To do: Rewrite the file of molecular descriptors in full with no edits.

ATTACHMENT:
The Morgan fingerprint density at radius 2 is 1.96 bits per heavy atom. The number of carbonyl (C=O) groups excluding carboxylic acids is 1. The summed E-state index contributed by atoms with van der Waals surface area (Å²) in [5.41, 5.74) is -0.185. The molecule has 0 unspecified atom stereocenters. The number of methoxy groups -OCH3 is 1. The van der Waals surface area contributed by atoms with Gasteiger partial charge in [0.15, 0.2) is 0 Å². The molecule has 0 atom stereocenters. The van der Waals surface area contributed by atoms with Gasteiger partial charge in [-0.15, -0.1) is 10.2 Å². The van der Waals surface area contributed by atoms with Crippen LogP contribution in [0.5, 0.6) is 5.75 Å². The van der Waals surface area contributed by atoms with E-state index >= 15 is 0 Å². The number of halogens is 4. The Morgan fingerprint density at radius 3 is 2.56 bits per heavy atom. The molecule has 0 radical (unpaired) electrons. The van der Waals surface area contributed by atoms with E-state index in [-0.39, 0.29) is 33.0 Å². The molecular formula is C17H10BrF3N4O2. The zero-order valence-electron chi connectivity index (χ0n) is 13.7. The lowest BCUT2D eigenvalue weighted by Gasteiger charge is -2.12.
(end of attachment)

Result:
The Morgan fingerprint density at radius 2 is 1.96 bits per heavy atom. The number of carbonyl (C=O) groups excluding carboxylic acids is 1. The summed E-state index contributed by atoms with van der Waals surface area (Å²) in [5.41, 5.74) is -0.185. The molecule has 0 unspecified atom stereocenters. The number of methoxy groups -OCH3 is 1. The van der Waals surface area contributed by atoms with Gasteiger partial charge in [0.15, 0.2) is 0 Å². The molecule has 0 atom stereocenters. The van der Waals surface area contributed by atoms with Gasteiger partial charge in [-0.15, -0.1) is 10.2 Å². The van der Waals surface area contributed by atoms with Crippen LogP contribution in [0.5, 0.6) is 5.75 Å². The van der Waals surface area contributed by atoms with E-state index >= 15 is 0 Å². The number of halogens is 4. The Morgan fingerprint density at radius 3 is 2.56 bits per heavy atom. The molecule has 0 radical (unpaired) electrons. The van der Waals surface area contributed by atoms with E-state index in [-0.39, 0.29) is 33.0 Å². The molecular formula is C17H10BrF3N4O2. The zero-order valence-electron chi connectivity index (χ0n) is 13.7. The lowest BCUT2D eigenvalue weighted by Gasteiger charge is -2.12.